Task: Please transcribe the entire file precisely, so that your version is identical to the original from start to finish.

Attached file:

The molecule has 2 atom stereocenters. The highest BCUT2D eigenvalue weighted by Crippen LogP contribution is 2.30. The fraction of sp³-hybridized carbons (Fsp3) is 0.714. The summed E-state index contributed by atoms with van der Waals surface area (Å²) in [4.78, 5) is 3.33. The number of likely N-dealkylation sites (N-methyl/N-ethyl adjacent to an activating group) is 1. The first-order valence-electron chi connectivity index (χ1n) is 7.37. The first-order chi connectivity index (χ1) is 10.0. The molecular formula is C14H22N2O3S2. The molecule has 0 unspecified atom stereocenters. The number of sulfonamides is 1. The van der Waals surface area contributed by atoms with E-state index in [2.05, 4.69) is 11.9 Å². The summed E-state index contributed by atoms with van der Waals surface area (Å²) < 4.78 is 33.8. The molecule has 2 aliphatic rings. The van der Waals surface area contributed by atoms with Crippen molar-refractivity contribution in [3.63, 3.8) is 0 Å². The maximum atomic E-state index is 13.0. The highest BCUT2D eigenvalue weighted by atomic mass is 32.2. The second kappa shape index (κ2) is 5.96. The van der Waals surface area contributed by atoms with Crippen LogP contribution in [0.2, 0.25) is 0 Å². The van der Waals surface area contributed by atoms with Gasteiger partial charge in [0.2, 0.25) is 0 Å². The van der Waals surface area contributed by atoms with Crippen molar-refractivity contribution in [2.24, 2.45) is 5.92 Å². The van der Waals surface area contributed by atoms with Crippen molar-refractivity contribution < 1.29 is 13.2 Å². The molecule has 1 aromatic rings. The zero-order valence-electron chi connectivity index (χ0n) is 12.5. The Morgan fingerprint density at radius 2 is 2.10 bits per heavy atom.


The molecule has 2 atom stereocenters. The highest BCUT2D eigenvalue weighted by Crippen LogP contribution is 2.30. The fraction of sp³-hybridized carbons (Fsp3) is 0.714. The summed E-state index contributed by atoms with van der Waals surface area (Å²) in [4.78, 5) is 3.33. The number of likely N-dealkylation sites (N-methyl/N-ethyl adjacent to an activating group) is 1. The first-order valence-electron chi connectivity index (χ1n) is 7.37. The first-order chi connectivity index (χ1) is 10.0. The molecular formula is C14H22N2O3S2. The molecule has 0 unspecified atom stereocenters. The number of sulfonamides is 1. The van der Waals surface area contributed by atoms with E-state index in [2.05, 4.69) is 11.9 Å². The summed E-state index contributed by atoms with van der Waals surface area (Å²) < 4.78 is 33.8. The molecule has 2 aliphatic rings. The van der Waals surface area contributed by atoms with Crippen molar-refractivity contribution in [3.63, 3.8) is 0 Å². The maximum atomic E-state index is 13.0. The highest BCUT2D eigenvalue weighted by atomic mass is 32.2. The second kappa shape index (κ2) is 5.96. The van der Waals surface area contributed by atoms with Crippen LogP contribution in [0.2, 0.25) is 0 Å². The van der Waals surface area contributed by atoms with Gasteiger partial charge in [0.2, 0.25) is 0 Å². The van der Waals surface area contributed by atoms with Crippen molar-refractivity contribution in [2.24, 2.45) is 5.92 Å². The van der Waals surface area contributed by atoms with Crippen molar-refractivity contribution < 1.29 is 13.2 Å². The molecule has 1 aromatic rings. The zero-order valence-electron chi connectivity index (χ0n) is 12.5. The Morgan fingerprint density at radius 2 is 2.10 bits per heavy atom.